Fieser's strangest project was development of the Bat Bomb: a cluster-bomb arrangement of hibernating bats carrying time-delayed incendiaries. As the bats fell from bombers over enemy cities, they would rouse from hibernation mid-air and seek shelter in attics of the city below. Their incendiaries would then start concealed, hard-to-fight fires. The project was surprisingly successful for one never deployed, and included the own-goal immolation of an administrative building during testing.

When Fieser was not working on setting fires he also had time to begin work on the first edition of his organic chemistry textbook, research cortisone chemistry, and work on antimalarial drugs. The information given late in the book about getting cats to pose for photographs with chemical apparatus is invaluable because it comes from real experience.




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Lambda-Eyde
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[*] posted on 7-12-2011 at 01:35


Thanks, Polverone. Would you say that this book is in the same alley as Max Gergel's book? If so, I'll have to read it. I absolutely LOVED that one, and I can't describe how thankful I am that you uploaded it! :D



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Polverone
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[*] posted on 7-12-2011 at 11:12


Quote: Originally posted by Lambda-Eyde  
Thanks, Polverone. Would you say that this book is in the same alley as Max Gergel's book? If so, I'll have to read it. I absolutely LOVED that one, and I can't describe how thankful I am that you uploaded it! :D


Yes, I'd say it is in a similar spirit. I'm glad that you enjoyed the Gergel book; it's one of my favorites.




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[*] posted on 8-12-2011 at 08:49


Thanks to you and Dr Bob for posting this book by Louis Fieser. My first organic textbook that I used back in 1962 was written by Fieser. He has always seemed to be a strong contributor to organic chemistry as well as being an interesting person.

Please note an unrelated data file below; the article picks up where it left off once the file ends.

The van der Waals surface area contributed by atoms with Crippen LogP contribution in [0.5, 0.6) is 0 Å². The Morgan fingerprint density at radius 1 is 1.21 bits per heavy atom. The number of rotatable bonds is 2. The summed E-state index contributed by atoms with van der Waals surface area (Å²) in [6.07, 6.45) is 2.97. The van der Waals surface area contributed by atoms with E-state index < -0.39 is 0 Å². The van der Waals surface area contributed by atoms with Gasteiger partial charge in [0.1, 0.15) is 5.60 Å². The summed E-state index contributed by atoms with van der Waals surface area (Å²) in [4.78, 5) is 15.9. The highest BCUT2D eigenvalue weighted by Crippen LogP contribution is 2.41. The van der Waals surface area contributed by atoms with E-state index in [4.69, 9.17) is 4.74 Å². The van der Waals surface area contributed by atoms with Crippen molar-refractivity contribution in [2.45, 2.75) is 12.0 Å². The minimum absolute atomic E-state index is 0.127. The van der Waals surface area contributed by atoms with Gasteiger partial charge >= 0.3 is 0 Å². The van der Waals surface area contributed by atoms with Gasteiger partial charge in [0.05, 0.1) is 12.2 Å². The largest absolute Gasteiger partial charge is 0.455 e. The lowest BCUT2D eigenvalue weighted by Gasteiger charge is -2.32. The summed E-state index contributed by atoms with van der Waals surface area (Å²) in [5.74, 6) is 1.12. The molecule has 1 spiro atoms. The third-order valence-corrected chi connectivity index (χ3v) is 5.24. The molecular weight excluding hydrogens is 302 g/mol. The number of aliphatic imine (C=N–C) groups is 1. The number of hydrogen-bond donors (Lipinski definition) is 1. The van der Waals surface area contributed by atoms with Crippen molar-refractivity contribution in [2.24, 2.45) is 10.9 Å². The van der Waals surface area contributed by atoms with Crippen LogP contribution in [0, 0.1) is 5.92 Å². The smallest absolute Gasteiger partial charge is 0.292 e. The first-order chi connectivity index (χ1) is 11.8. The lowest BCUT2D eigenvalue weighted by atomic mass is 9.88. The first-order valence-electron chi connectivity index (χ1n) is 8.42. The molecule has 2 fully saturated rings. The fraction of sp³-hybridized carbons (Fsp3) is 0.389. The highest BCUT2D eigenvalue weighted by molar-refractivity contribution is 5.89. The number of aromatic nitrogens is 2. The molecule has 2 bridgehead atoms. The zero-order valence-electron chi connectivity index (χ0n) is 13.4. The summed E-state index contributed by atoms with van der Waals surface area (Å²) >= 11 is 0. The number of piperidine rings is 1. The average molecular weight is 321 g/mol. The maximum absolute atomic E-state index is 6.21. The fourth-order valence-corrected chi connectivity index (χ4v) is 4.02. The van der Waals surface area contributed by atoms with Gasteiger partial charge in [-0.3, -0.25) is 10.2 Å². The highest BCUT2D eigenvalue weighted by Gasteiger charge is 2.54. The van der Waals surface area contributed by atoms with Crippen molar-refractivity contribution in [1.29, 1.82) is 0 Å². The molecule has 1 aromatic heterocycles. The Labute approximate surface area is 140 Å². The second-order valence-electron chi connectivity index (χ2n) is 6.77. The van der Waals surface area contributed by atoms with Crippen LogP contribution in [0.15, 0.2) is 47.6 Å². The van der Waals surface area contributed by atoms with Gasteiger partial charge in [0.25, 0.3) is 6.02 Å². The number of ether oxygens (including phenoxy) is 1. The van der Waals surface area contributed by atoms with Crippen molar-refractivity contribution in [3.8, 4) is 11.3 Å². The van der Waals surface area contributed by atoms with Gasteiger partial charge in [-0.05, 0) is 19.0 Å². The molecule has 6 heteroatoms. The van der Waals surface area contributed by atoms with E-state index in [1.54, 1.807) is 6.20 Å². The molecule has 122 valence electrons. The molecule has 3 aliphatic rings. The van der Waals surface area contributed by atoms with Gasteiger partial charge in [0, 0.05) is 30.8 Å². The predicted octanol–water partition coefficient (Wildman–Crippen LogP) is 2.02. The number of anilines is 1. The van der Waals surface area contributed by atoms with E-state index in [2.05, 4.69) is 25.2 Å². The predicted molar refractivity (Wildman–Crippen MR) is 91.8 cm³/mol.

I also enjoyed the book by Gergel.




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Polverone
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shocked.gif posted on 11-2-2012 at 02:23
The Ageless Gergel


In 1986, an EPA project manager named Dennis Manganiello wrote to the former president of South Carolina Recycling and Disposal, Inc. inquiring about any future plans for this Superfund site, plagued with soil and groundwater contamination plus unidentified drums of material still on site.

The former president wrote back:
Quote:
Dear Mr. Manganiello,

Thank you for the help you have given me, Mr. Chase and my attorney Mr. Foard. Some time this nightmare should lift and we should be able to sell antiques and old books at Dixiana which is what we are hoping to do -- and why Chase and I pay the taxes. I am 65 and out of chemistry except as a writer and consultant.

Sincerely,
Max G. Gergel


Gergel's response also attached a complete photocopy of a book review by Stephen Stinson from Chemical & Engineering News reviewing his latest, The Ageless Gergel. It begins: